Giveaway: Celebrating Analog Forever Magazine's First Print Issue

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At Lomography Magazine, we love to highlight people who are equally as passionate about film photography as we are. We spoke to Michael Behlen about his magazine, Analog Forever, which celebrates the unique and physical qualities of film photography. The magazine will launch on November 8th at SF Camerawork, so be sure to preorder here before then. Check out more about their first print issue, as well as a giveaway, below!

Issue 1 Cover and Artist Grid ©Analog Forever Magazine

Welcome to the Lomography Magazine, Michael. Please introduce yourself real quick to our community.

Hi Birgit! My name is Michael Behlen and I am a publisher, photographer, and all-around analog photography obsessed guy. I previously ran PRYME Magazine, a publication dedicated to instant film, from 2014-2017 and launched Analog Forever Magazine in June of 2018. I work in finance during the day and spend my free time shooting film and backpacking through the California wilderness. I have self-published two Polaroid photobooks — “Searching for Stillness, Vol. 1” and “I Was a Pioneer,” literally a boxed set of my instant film work. My latest book, Searching for Stillness Vol II, is now out via Static Age. I have been published, interviewed, and reviewed in a number of magazines and online publications, from F-Stop and Blur Magazine to the Analog Talk Podcast. Essentially, when I am not working I am either shooting film or promoting other film based artists. It is my passion!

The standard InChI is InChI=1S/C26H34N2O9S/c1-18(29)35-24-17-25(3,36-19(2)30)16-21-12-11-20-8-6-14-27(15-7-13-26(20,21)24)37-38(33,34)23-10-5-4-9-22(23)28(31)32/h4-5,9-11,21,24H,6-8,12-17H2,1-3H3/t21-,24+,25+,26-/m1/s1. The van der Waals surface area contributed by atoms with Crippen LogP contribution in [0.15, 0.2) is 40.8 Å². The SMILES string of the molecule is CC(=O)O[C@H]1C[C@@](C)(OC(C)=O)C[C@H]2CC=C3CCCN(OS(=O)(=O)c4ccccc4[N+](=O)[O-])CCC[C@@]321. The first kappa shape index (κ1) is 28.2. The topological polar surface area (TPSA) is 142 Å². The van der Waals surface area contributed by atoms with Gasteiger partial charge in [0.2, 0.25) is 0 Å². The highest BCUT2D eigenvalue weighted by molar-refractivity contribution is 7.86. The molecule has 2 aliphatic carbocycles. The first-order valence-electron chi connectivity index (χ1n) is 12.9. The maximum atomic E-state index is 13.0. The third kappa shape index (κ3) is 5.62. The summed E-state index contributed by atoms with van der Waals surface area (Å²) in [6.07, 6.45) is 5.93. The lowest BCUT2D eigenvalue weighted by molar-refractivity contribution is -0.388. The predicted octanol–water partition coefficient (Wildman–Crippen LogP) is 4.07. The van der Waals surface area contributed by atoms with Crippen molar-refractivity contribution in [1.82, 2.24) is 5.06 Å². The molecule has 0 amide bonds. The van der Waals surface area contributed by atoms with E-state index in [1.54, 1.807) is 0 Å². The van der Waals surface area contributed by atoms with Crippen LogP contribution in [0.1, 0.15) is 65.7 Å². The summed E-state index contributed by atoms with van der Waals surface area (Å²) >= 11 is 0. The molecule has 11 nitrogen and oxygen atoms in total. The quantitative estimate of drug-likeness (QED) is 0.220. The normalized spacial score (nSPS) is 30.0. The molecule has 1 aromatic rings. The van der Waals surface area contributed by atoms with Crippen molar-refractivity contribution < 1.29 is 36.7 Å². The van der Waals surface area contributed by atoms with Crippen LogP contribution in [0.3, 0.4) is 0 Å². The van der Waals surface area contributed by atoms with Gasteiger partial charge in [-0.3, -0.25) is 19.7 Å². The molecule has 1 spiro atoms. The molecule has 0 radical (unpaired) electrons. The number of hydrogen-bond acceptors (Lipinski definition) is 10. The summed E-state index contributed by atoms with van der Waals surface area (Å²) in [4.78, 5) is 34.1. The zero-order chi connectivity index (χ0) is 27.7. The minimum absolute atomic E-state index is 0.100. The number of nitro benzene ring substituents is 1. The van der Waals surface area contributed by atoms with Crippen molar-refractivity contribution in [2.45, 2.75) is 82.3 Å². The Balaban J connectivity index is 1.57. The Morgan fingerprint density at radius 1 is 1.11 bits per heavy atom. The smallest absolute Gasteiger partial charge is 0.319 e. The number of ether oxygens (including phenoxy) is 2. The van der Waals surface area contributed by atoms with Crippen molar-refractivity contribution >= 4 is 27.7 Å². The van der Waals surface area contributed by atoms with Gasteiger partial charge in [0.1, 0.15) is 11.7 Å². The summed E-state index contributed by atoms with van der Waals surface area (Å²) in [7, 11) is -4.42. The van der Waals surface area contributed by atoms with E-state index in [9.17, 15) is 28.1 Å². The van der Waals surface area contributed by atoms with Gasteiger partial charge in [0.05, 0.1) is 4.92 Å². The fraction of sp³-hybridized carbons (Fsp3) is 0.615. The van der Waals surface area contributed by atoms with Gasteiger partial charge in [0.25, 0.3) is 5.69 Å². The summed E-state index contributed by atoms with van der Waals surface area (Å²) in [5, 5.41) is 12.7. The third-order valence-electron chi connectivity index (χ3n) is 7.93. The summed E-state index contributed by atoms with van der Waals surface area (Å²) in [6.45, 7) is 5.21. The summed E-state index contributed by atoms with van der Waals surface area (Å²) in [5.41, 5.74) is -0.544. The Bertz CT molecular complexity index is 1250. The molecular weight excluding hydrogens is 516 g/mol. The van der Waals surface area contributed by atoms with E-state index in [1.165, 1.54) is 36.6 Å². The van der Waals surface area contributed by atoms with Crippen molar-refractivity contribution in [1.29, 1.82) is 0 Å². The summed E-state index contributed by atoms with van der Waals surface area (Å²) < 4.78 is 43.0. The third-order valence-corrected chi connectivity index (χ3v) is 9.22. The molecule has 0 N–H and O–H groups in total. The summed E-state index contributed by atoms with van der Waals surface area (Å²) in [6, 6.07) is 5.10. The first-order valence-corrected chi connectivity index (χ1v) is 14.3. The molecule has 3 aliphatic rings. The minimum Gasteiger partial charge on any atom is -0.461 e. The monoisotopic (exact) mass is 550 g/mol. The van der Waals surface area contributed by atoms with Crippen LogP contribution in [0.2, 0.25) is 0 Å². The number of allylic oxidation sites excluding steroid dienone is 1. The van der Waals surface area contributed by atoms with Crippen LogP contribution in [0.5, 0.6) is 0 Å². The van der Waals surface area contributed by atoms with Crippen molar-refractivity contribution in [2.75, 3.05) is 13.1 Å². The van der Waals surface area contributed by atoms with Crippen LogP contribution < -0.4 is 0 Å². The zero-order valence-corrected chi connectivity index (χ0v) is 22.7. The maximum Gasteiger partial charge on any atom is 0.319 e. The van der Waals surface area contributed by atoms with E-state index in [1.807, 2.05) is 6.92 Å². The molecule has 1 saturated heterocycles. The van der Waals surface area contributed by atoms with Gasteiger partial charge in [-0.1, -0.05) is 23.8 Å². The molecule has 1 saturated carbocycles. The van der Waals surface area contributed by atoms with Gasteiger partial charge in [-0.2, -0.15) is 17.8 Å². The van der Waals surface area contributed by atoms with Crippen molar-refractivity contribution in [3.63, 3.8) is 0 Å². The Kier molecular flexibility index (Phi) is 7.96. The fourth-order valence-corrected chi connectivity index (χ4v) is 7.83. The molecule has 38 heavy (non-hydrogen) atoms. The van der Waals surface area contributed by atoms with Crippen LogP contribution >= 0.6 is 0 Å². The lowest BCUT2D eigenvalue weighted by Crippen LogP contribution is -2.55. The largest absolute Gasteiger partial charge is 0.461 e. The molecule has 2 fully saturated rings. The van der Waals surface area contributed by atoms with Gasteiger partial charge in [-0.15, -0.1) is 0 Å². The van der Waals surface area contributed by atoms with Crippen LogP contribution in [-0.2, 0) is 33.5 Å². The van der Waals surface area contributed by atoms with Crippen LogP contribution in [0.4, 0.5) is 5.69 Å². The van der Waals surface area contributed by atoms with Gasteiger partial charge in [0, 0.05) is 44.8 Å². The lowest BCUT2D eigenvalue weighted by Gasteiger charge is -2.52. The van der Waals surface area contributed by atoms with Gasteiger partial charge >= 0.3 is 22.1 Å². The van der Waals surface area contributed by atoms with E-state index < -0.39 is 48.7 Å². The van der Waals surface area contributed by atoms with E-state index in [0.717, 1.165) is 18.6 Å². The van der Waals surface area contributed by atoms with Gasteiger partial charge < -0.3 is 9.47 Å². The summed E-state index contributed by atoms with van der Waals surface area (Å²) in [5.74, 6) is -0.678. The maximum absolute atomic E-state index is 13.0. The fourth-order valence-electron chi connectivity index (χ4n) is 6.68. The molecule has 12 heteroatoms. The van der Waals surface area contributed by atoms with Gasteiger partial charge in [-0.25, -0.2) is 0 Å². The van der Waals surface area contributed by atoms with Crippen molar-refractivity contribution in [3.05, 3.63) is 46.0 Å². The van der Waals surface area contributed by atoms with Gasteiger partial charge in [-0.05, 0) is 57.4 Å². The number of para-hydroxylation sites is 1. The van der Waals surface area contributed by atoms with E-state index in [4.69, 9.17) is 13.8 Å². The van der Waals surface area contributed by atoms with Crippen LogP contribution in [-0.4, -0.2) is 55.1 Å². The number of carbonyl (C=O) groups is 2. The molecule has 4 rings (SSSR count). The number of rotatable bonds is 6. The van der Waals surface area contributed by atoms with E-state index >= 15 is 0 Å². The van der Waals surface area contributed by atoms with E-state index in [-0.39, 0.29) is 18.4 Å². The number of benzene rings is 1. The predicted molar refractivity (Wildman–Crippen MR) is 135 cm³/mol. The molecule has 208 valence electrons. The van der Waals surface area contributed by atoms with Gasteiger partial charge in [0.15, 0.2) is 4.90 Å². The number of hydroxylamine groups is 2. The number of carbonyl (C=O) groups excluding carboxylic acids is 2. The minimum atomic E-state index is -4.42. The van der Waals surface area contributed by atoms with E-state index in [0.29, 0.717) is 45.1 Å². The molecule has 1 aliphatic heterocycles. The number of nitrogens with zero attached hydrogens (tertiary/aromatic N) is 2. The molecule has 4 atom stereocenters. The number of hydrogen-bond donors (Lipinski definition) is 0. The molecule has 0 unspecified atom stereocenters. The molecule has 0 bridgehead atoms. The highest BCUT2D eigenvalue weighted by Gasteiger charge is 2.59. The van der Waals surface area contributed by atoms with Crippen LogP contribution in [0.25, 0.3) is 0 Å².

How did the Analog Forever Magazine come to life in the first place?

Analog Forever Magazine began in June of 2018 at the same place my previous venture, PRYME Magazine began: Sequoia Brewing Company in Fresno, California. It had been close to a year since I left PRYME Editions behind me to attempt to pursue photography from an artist's viewpoint, instead of a publishers. I had spent the majority of that year exploring the mountains of California with a backpack and Polaroid camera, trying to recapture why I fell in love with photography in the first place. However, even though my time away had allowed me to relax and enjoy myself, I just didn't feel fulfilled due to the lack of energy flowing through my life. I think a lot of people can relate to me in that way, the need to be constantly busy- when you get some relaxation it’s not relaxing—it doesn’t make any damn sense but that’s just how it is.